A Slice of Fried Gold

Book Bonanza

Thursday, March 12, 2009

One of my New Year's Resolutions (and last years) was to read 52 books in the calendar year. It's a rather difficult task to follow through on, as that's a lot of freaking reading. However, I'm doing okay so far. I just wrapped up three books recently, and I wanted to write about them. However, that's a lot of writing, and if I'm going to read 52 books, I better not write so much!

This is how I reason to myself at least. Really, I've already written about one and the other one I don't have a ton of interest in writing about. No less, here they are.

#4 - The Graveyard Book by Neil Gaiman
#5 - Sex, Drugs, and Cocoa Puffs by Chuck Klosterman

#6 - Ender's Game by Orson Scott Card

I've always heard from people that Ender's Game is just an amazing book. I've known a lot of people who are into sci-fi books (I'm a dork...is it that surprising that I know other dorky people?) and people consistently rave about this book. Yet I never ended up reading it, regardless of how much admiration was showered upon the story.

Hilariously enough, it took a comic book.

Recently, Marvel Comics started releasing comic book adaptations (and elaborations) of Orson Scott Card's book, and I picked them up (because, as many local comic shop employees point out regularly, what don't I pick up) and enjoyed them greatly. So for Christmas my sister picked me up a collection of four of the books from the series, and over the last week I absolutely tore through the book whenever I had the opportunity. I'd read before bed, I'd read during lunch, I'd read while exercising.

To say I appreciated this story is quite the understatement.

I was completely and utterly blown away by the story of Ender Wiggin, a small boy who may be humanity's last hope against the formidable bugger forces. After humanity was nearly eradicated before and only saved by a particularly savvy commander of a small fleet, the powers that be realized that they would need a new champion for the next time the buggers were to be confronted. From then on, they studied children and developed them from the age of six at a Battle School, learning tactics and everything it would take to lead their forces.

Except Ender was the only one that really mattered, and this was all about what it took the turn him into a military leader that could save the world, all before puberty.

It's a remarkable story, told in a spare and agile tone. This is not a book that looks to bog down it's pages in style, it's all about filling the pages with real characters, taut situations, and continuous development in as believable and true a fashion as such a story could possibly be rendered. Card uses an economy of words to bring out the tension in the story, in a story where you never really think this brilliant child could lose. It's all very engrossing, from Ender's development to the intensely visual Battle Room sequences, from the Giant's Drink to the Speaker of the Dead, it all connects in a very visceral way. Everything about this book feels right.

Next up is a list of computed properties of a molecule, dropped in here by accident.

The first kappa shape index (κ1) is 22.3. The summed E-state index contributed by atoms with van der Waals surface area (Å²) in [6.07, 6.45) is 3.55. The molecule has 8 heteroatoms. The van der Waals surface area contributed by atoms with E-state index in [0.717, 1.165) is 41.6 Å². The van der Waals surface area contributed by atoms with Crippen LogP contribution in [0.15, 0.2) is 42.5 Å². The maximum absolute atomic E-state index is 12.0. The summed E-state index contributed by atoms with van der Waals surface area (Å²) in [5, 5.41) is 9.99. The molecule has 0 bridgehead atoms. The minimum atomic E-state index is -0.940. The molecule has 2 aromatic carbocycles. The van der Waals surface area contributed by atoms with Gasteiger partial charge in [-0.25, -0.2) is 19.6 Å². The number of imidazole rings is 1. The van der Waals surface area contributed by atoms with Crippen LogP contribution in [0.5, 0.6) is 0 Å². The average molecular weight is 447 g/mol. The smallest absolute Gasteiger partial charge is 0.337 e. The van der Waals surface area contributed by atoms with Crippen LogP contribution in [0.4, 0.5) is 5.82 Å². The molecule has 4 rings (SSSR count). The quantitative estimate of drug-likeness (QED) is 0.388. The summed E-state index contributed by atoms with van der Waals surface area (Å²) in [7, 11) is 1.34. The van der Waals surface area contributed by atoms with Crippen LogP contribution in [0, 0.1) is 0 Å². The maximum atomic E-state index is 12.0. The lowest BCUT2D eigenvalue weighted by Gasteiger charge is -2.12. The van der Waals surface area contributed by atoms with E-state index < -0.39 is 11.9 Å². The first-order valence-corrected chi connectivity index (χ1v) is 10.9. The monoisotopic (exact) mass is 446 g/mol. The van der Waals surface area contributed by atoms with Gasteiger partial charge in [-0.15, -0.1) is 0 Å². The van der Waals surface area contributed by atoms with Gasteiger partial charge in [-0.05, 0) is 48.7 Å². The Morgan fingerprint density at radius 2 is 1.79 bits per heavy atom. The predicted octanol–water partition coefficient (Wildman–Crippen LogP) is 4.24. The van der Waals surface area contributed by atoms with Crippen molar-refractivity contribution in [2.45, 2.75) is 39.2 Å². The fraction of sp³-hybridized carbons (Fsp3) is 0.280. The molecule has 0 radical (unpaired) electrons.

Also, I do have to point out that for a book written in 1985, Card had an incredible grasp on what the Internet would develop into. The chapters that highlighted Locke and Demosthenes, two characters (I won't reveal who they are) that use the "nets" to spread fear and gain power, are prescient and remarkable into their insight on what the power of such a then unrealized technology could be.

Quite often sci-fi gets pigeon holed as just sci-fi. As in, it's not worth any true literary consideration because it's sci-fi. However, like sci-fi's more visually oriented cousin (you know...comics), it's a genre that is quite literary and thought provoking in its' own right. Ender's Game is a perfect example of this, and I'm very excited about diving off into the rest of the series soon (although I've heard from the same people who recommended this book that the rest of the series is not nearly as good).

Ender's Game: A


Bobbie said...

I'm very happy you enjoyed the first book. Hopefully, the other three will be just as good.

Patty said...

Check out Robert Heinlein, a visionary before his time. Hello from Shreveport, Louisana.

Matt Dimassi said...

The Ender's series definitely was one of my favorite.

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